Archive for MacNeil PostCard
WE ASSURE FREEDOM TO THE FREE”. Abraham Lincoln
The Soldiers and Sailors Monument in Philadelphia By Hermon A. MacNeil was dedicated in 1927. Two 60 foot granite pylons mark the entrance to the Benjamin Franklin Parkway. The period automobiles and newly planted trees line the Parkway. This beautiful boulevard leads from Logan Circle through the rolling Parkway Gardens on up the hill to the Philadelphia Art Museums.
February is “MacNeil Month at HermonAtkinsMacNeil.com
Feb 27th, 2012 is the 146th Anniversary of Hermon MacNeil’s birth.
Hermon MacNeil’s “Coming of the White Man” sculpture in Portland, OR, appears to be the most popular postcard of all his statues.
Hermon A. MacNeil’s “Coming of the White Man” in Portland Oregon has an interesting story of the boulder-like stone that forms its base. This postcard image from Gib Shell shows the enormous granite stone on which MacNeil placed the statue.
The story, as I read it from a newspaper interview from about 1905, went like this. MacNeil was very particular about how his sculptures were mounted. Many of them were placed on bases that he made as a special part of the piece. The Marquette-Jolliet-Illini grouping in Chicago, the “Confederate Defenders” statue in Charleston each have stone bases with carvings, words, and art details that compliment the piece.
MacNeil wanted a stone base that fit into the wooded setting of Washington Park (Plaza Park) in Portland,Oregon. The site for the statue, I am told, overlooks the Columbia River to the East. The Native American pair [a Chief of the Multnomah, and the Medicine Man (scout)] look into the river valley and spy the first White explorers coming to their region. MacNeil portrays the Chief as tall, proud, and serene, while the Medicine Man is aroused, eager, and excited. [See: " If MacNeil’s “Chiefs” Could Speak, What would They tell us Today? ].
MacNeil considered the cost of shipping a stone from New York. He decided it would cost too much. But he knew what he wanted in a stone. So he made a plaster model (that is what sculptors do). The model was 1/3 the size of the stone that he wanted. Then he shipped it with the statue to Portland. He sent instructions that a stone be found sufficient for a base.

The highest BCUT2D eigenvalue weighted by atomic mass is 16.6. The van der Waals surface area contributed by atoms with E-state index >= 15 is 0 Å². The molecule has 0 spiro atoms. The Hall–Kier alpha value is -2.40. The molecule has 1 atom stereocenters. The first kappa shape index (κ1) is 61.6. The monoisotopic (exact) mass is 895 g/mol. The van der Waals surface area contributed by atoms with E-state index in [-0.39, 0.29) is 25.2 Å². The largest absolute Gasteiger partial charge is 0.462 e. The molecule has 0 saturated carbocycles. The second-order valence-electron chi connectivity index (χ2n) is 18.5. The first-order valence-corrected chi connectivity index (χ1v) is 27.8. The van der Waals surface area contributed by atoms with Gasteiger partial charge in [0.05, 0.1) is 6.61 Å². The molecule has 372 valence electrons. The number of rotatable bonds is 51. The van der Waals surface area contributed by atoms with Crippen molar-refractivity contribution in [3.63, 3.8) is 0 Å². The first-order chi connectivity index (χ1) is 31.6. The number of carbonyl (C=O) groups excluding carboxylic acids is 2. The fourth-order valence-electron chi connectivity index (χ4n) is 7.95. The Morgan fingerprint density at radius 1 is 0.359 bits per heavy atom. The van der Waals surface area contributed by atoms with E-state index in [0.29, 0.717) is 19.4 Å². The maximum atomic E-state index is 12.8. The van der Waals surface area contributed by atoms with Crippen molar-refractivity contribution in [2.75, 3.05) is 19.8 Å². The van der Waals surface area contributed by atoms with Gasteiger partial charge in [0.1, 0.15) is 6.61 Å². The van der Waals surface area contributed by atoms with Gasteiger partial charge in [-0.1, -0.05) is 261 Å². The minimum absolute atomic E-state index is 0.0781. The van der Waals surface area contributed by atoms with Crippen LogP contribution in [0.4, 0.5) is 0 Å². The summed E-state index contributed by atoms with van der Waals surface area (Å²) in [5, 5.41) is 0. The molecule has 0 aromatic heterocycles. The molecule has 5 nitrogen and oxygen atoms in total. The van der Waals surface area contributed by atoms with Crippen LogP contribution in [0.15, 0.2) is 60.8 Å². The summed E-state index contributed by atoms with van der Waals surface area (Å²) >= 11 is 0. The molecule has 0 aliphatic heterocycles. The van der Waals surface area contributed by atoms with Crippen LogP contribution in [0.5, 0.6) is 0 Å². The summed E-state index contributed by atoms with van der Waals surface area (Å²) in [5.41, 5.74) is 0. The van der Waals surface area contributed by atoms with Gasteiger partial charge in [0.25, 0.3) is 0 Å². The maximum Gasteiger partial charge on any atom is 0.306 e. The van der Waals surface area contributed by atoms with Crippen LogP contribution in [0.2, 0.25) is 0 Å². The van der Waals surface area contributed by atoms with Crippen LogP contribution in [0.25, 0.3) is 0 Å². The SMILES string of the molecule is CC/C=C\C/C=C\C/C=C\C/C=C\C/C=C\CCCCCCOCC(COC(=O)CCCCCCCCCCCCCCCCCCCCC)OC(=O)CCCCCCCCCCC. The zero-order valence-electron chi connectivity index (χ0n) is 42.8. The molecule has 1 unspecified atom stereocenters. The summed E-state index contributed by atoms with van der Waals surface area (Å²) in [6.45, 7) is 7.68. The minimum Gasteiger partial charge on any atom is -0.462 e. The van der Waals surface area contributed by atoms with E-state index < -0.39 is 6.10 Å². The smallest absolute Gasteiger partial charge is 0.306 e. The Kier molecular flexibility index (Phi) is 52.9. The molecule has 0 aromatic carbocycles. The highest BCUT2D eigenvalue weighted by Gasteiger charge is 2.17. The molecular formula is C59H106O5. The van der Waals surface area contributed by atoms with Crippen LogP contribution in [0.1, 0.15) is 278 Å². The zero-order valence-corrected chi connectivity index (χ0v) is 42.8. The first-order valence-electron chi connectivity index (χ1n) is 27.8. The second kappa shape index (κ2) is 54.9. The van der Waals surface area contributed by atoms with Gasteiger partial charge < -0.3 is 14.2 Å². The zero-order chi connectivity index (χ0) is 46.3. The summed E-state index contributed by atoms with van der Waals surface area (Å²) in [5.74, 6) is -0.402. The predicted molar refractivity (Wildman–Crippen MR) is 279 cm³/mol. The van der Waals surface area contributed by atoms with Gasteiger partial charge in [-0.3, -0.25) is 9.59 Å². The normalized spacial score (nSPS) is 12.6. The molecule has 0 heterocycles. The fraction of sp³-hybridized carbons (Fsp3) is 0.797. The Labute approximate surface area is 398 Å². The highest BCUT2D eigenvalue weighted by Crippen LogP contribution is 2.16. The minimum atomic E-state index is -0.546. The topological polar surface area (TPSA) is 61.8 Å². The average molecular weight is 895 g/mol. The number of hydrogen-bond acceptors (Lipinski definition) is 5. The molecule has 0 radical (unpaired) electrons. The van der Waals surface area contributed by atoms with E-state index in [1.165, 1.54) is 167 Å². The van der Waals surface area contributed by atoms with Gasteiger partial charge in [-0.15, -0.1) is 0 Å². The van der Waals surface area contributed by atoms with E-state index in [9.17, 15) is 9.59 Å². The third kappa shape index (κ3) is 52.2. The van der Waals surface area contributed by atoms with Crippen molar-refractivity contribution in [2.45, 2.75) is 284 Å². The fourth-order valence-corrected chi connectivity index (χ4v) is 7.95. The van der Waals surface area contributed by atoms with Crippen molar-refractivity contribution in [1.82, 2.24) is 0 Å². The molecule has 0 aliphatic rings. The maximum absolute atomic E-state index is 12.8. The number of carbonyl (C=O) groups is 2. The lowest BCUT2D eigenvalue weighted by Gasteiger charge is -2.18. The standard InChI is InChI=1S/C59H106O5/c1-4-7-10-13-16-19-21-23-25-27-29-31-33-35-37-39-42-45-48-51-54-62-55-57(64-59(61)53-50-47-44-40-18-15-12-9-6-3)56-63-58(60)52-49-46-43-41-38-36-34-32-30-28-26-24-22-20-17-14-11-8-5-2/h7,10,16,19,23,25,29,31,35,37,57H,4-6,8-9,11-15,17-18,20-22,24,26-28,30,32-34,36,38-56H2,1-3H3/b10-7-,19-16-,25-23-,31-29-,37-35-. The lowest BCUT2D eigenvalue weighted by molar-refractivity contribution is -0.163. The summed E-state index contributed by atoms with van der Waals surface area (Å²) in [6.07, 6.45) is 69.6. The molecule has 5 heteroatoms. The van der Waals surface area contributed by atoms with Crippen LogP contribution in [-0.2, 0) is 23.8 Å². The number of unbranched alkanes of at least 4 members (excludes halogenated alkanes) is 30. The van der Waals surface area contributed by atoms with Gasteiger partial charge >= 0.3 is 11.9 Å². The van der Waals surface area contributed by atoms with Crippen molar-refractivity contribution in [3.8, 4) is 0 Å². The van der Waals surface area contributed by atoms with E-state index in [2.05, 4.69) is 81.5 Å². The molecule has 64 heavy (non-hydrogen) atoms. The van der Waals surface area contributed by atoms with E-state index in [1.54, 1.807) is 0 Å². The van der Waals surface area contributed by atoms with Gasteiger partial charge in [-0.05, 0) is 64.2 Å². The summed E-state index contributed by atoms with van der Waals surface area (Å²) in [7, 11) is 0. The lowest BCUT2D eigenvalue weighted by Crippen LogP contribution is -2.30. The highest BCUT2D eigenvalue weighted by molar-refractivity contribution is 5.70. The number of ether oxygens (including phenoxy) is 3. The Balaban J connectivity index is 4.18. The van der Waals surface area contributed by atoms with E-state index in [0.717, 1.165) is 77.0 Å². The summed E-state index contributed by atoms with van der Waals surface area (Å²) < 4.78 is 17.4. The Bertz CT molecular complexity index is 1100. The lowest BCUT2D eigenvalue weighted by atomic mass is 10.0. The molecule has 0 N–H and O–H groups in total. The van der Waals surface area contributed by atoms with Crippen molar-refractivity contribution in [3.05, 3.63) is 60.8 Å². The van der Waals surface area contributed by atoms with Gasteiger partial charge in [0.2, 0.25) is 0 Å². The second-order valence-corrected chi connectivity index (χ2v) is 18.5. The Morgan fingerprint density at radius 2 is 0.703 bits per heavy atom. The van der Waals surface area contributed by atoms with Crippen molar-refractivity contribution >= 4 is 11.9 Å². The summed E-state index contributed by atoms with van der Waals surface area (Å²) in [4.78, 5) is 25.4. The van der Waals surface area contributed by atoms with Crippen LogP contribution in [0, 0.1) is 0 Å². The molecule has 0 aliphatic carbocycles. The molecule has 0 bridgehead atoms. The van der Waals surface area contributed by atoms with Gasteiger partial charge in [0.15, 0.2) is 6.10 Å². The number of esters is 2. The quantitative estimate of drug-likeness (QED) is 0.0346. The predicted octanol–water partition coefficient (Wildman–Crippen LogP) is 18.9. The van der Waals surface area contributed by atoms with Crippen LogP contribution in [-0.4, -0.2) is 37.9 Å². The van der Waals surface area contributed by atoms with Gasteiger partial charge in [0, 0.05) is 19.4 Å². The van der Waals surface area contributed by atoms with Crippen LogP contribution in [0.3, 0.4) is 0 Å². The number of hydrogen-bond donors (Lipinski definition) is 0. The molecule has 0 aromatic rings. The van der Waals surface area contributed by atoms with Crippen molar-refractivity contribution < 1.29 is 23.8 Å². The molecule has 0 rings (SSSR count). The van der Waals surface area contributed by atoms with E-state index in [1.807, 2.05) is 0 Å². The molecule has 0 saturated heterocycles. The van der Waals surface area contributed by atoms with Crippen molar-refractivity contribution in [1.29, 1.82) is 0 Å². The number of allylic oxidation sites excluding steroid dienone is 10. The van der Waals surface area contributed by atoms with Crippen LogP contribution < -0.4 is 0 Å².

When the statue arrived in Portland, Hermon came and found that no one had looked for a stone as he requested. So he took his 1/3 plaster model, put it in a boat and traveled up the Columbia River to a granite quarry about 20 miles up river. Leaving his plaster model in the boat, he went to the quarry and found a piece of granite sufficient to shape for a natural looking base. Finding a suitable stone, he had it transported to a barge and them brought up the river. At the foot of the hill where the statue was to be placed, it took a four horse team to pull the stone up the hill (this was 1904 remember).
MacNeil must have sculpted the base on site. It bears the name of the statue and the information on the donor. When looking at a sculpture I seldom take time to consider the base, pedestal, or the setting in which the sculptor, artist, architect may have placed it. I hope MacNeil’s story adds to your curiosity and appreciation of his work.
Happy 2012 from the Friends of Hermon Atkins MacNeil!
On Christmas Eve Day I had the pleasure of having breakfast in Kansas City, Missouri with Mr. Gibson Shell, one of Hermon’s biggest fans.
No stranger to HermonAtkinsMacNeil.com “Gib’s” photos and postcards have graced our pages for the last year.
Neither is he a stranger to those of you who frequent Coins Shows in the KC MO region and beyond.
Gib is an avid photographer and collector of Beaux Arts images (photos, postcards, souvenirs). Gib has documented what he calls ‘MacNeil’s French Connection,’ namely, the works of Chapu and Falguière, MacNeil’s teachers in Paris. Gib has gathered Sculptor Studies in MORE than a dozen Notebooks.
I enjoyed my tour through his Hermon MacNeil Notebook he is holding in this photo. MacNeil studied at the Ecole des Beaux-Arts and at the Julien Academy as a pupil of Henri M. Chapu and Alexandre Falguière. Gib has an extensive collection of French postcards of their sculptures that MacNeil would have known and been influenced by.
I also was able to enjoy his Notebook of Daniel Chester French’s sculptures. (French’s “Minuteman” statue at Concord elevated him into public prominence in 1875 at the tender age of 25. His seated ‘Lincoln’ in the Lincoln Monument is his most famous work. French was on the Roman Rinehart Committee that awarded to Hermon MacNeil the first Rinehart scholarship in 1895. He also worked with MacNeil on the Columbian Exposition of 1893 in Chicago. See Gib’s photos below of D. C. French’s “Republic” statue from the Fair ).
Next time I can see some of Gib’s other notebooks on Beaux Arts sculptors. I wanted you to see this “friend of Hermon Atkins MacNeil and HermonAtkinsMacNeil.com”
Thanks Gib for being a contributor! He sent this photo of Daniel Chester French’s “Republic” to herald in 2012. So once more:
We discovered that Gib lives 6 blocks from where my “Aunt Jane” McNeil Boody lived in Kansas City. Jane and my mother, Ollie Frances McNeil both called Hermon MacNeil, “Uncle Hermon” all their lives.
Second MacNeil Postcard
we have selected a re-run of this very old
color rendered photograph of the
“Coming of the White Man.”
Photo file courtesy of Gil Shell
This monument in Portland has a twin on the east coast in NYC that is in the Poppenhusen Institute in College Point, Queens, NYC.
This second statue is just down the street from Hermon A. MacNeil Park and the site of his old home and studio in Queens. The sculpture was donated by Mr. MacNeil to this Cultural Center in his community. It occupies an honored place in the stage-right corner of the auditorium.
See that twin photo here